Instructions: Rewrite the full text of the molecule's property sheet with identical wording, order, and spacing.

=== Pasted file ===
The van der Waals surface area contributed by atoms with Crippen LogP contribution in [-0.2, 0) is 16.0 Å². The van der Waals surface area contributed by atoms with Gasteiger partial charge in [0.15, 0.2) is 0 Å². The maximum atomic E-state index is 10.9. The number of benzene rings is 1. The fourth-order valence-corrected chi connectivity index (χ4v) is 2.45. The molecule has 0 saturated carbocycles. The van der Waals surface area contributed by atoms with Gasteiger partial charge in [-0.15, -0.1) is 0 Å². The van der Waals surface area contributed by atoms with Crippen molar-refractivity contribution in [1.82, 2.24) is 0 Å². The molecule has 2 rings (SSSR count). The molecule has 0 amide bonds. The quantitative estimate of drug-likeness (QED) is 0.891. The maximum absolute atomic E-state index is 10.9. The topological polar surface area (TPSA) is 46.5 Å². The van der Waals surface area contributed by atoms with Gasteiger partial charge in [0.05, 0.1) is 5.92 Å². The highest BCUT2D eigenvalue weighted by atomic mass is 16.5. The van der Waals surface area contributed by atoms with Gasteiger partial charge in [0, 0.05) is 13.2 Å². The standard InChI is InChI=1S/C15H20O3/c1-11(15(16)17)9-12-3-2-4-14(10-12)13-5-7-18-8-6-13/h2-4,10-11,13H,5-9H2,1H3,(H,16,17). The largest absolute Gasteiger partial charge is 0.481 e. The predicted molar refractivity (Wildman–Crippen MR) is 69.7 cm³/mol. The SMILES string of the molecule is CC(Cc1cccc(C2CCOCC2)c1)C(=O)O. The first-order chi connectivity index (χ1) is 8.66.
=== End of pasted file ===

The van der Waals surface area contributed by atoms with Crippen LogP contribution in [-0.2, 0) is 16.0 Å². The van der Waals surface area contributed by atoms with Gasteiger partial charge in [0.15, 0.2) is 0 Å². The maximum atomic E-state index is 10.9. The number of benzene rings is 1. The fourth-order valence-corrected chi connectivity index (χ4v) is 2.45. The molecule has 0 saturated carbocycles. The van der Waals surface area contributed by atoms with Gasteiger partial charge in [-0.15, -0.1) is 0 Å². The van der Waals surface area contributed by atoms with Crippen molar-refractivity contribution in [1.82, 2.24) is 0 Å². The molecule has 2 rings (SSSR count). The molecule has 0 amide bonds. The quantitative estimate of drug-likeness (QED) is 0.891. The maximum absolute atomic E-state index is 10.9. The topological polar surface area (TPSA) is 46.5 Å². The van der Waals surface area contributed by atoms with Gasteiger partial charge in [0.05, 0.1) is 5.92 Å². The highest BCUT2D eigenvalue weighted by atomic mass is 16.5. The van der Waals surface area contributed by atoms with Gasteiger partial charge in [0, 0.05) is 13.2 Å². The standard InChI is InChI=1S/C15H20O3/c1-11(15(16)17)9-12-3-2-4-14(10-12)13-5-7-18-8-6-13/h2-4,10-11,13H,5-9H2,1H3,(H,16,17). The largest absolute Gasteiger partial charge is 0.481 e. The predicted molar refractivity (Wildman–Crippen MR) is 69.7 cm³/mol. The SMILES string of the molecule is CC(Cc1cccc(C2CCOCC2)c1)C(=O)O. The first-order chi connectivity index (χ1) is 8.66.